In the 1970s, when computerized legal research became possible, one Sunday he called me and said, “Forget about books.  They’re old hat.  Learn how to use this computerized research.  It’s going to revolutionize the law.”

Over and over again, my grandfather warned me that one has to stay current.  He himself was a voracious reader, not only of law journals, but also all the important publications of the day, including the Wall Street Journal, the New York Times, Time magazine, Newsweek and The Economist.  In his late 60s, he went to several conferences on international trade and law.  At his death, he owned some stock in a Silicon Valley start-up.

What I am trying to say to anyone except those that are ready to retire is that, in order to keep employed, you are going to have to stay ahead of the curve.  You will need to update your skills on a continuous basis.  You will need to be prepared or to enter new fields.

Everyone will need a backup plan in case their industry or their portion of the industry is negatively impacted or even eliminated by a new technology.

Look at the industries that either are obsolete or have been replaced in the last twenty years, such as the production of camera film, pay phones, long distance calls, telegrams, typewriters, auto parts such as carburetors, and soon checks and numerous other banking services, etc.  This is only a partial list, and every year the list will grow.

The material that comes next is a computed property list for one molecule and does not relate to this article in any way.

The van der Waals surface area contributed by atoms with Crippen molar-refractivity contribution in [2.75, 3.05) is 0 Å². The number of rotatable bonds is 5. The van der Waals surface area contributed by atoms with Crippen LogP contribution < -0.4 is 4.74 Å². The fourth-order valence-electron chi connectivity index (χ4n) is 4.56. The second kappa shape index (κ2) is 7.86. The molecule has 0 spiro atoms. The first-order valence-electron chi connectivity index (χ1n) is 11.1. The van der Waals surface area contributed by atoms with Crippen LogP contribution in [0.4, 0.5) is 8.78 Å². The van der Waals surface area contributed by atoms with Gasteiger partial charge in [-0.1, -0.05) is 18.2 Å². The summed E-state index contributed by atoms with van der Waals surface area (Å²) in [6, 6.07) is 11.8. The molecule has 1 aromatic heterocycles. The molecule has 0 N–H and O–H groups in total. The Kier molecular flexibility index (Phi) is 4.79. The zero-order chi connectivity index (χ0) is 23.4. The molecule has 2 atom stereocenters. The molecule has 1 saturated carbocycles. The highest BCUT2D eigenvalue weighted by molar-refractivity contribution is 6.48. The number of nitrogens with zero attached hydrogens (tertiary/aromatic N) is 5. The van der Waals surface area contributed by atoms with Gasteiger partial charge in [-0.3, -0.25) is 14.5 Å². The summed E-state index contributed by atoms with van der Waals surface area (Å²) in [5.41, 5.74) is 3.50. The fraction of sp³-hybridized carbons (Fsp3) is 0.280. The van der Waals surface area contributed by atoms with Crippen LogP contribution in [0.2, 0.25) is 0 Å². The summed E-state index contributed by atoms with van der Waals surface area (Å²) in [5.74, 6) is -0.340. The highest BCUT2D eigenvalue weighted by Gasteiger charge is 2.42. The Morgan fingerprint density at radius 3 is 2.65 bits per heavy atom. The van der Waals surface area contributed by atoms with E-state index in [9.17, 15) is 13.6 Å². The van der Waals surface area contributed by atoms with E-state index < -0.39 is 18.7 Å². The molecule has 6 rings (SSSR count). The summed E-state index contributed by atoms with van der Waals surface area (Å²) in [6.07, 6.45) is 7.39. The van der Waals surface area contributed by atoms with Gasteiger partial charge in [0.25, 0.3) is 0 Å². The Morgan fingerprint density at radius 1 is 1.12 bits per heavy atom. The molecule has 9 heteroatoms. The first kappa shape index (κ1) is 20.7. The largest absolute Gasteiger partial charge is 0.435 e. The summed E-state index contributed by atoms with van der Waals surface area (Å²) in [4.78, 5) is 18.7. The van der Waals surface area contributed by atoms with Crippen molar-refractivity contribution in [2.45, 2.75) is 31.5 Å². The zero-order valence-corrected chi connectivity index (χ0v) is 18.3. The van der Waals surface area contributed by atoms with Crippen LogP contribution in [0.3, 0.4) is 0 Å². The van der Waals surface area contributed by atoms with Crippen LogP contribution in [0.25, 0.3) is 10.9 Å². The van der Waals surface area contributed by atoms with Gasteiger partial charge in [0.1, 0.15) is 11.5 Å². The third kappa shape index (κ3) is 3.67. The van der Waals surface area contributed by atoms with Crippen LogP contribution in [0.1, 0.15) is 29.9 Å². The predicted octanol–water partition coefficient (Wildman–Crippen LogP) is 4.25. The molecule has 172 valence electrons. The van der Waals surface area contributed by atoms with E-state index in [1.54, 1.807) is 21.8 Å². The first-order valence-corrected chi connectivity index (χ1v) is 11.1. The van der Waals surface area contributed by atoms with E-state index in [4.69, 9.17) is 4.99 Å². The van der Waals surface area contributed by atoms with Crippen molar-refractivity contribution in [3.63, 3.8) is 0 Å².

It is even better if you have multiple skills and degrees in more than one discipline, such as having a degree in law and another in management of information systems.  Another example would be in MBA and management of information systems.  Another example would be a degree in engineering and an MBA.  You could couple a degree in accounting with all of the other disciplines already mentioned.  The combinations are endless.

We owe it to ourselves and to our children to understand that the time when you could graduate from high school and get a good paying, family sustaining job without having any particular saleable skill has ended.  Obviously, not everyone should go to college and not everyone should get a graduate or even a post-graduate degree, but everyone needs a skill and they need to keep their skill current.

In my next blog, I will discuss how this applies to child rearing.  Again, I want to emphasize that technology is only going to become more disruptive, and you need to be constantly looking for ways to protect your earning capacity from the effects of disruptive technology.

Disclaimer

The comments and opinions expressed in this blog are intended for informational purposes only and do not constitute legal advice. Reading or using the information in this blog does not create the existence of an attorney-client privilege. Due to the changing nature of the law, the blog posts may contain dated material. For an update on the current law and the application of the law to your particular facts and circumstances, consult a legal advisor. The information contained herein is not a substitute for obtaining legal advice from a qualified attorney licensed in your state.